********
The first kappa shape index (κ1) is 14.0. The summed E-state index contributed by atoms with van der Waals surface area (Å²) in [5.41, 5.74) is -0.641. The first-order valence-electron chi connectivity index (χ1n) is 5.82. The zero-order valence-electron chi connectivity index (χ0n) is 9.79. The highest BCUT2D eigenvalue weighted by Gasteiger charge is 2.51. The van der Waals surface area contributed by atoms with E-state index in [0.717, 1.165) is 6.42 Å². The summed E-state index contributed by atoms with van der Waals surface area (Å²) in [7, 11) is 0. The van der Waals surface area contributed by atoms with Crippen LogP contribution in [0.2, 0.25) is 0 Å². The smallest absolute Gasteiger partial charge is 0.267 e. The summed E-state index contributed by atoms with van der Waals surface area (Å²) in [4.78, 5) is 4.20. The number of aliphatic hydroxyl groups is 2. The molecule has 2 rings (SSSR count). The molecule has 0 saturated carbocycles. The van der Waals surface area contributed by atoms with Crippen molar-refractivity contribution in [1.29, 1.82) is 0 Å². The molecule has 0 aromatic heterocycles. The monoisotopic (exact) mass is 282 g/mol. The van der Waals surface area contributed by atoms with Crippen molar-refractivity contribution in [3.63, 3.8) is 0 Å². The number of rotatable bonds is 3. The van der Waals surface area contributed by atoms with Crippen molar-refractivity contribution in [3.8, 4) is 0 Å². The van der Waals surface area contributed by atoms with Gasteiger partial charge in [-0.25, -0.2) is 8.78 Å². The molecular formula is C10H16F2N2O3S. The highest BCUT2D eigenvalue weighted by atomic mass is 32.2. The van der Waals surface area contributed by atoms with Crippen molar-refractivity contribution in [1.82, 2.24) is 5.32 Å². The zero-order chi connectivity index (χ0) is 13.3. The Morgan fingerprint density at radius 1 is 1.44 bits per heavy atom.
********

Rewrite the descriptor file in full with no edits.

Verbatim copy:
The first kappa shape index (κ1) is 14.0. The summed E-state index contributed by atoms with van der Waals surface area (Å²) in [5.41, 5.74) is -0.641. The first-order valence-electron chi connectivity index (χ1n) is 5.82. The zero-order valence-electron chi connectivity index (χ0n) is 9.79. The highest BCUT2D eigenvalue weighted by Gasteiger charge is 2.51. The van der Waals surface area contributed by atoms with E-state index in [0.717, 1.165) is 6.42 Å². The summed E-state index contributed by atoms with van der Waals surface area (Å²) in [7, 11) is 0. The van der Waals surface area contributed by atoms with Crippen LogP contribution in [0.2, 0.25) is 0 Å². The smallest absolute Gasteiger partial charge is 0.267 e. The summed E-state index contributed by atoms with van der Waals surface area (Å²) in [4.78, 5) is 4.20. The number of aliphatic hydroxyl groups is 2. The molecule has 2 rings (SSSR count). The molecule has 0 saturated carbocycles. The van der Waals surface area contributed by atoms with Crippen molar-refractivity contribution in [1.29, 1.82) is 0 Å². The molecule has 0 aromatic heterocycles. The monoisotopic (exact) mass is 282 g/mol. The van der Waals surface area contributed by atoms with Crippen molar-refractivity contribution in [3.63, 3.8) is 0 Å². The number of rotatable bonds is 3. The van der Waals surface area contributed by atoms with Crippen molar-refractivity contribution in [3.8, 4) is 0 Å². The van der Waals surface area contributed by atoms with Gasteiger partial charge in [-0.25, -0.2) is 8.78 Å². The molecular formula is C10H16F2N2O3S. The highest BCUT2D eigenvalue weighted by atomic mass is 32.2. The van der Waals surface area contributed by atoms with Crippen molar-refractivity contribution in [1.82, 2.24) is 5.32 Å². The zero-order chi connectivity index (χ0) is 13.3. The Morgan fingerprint density at radius 1 is 1.44 bits per heavy atom.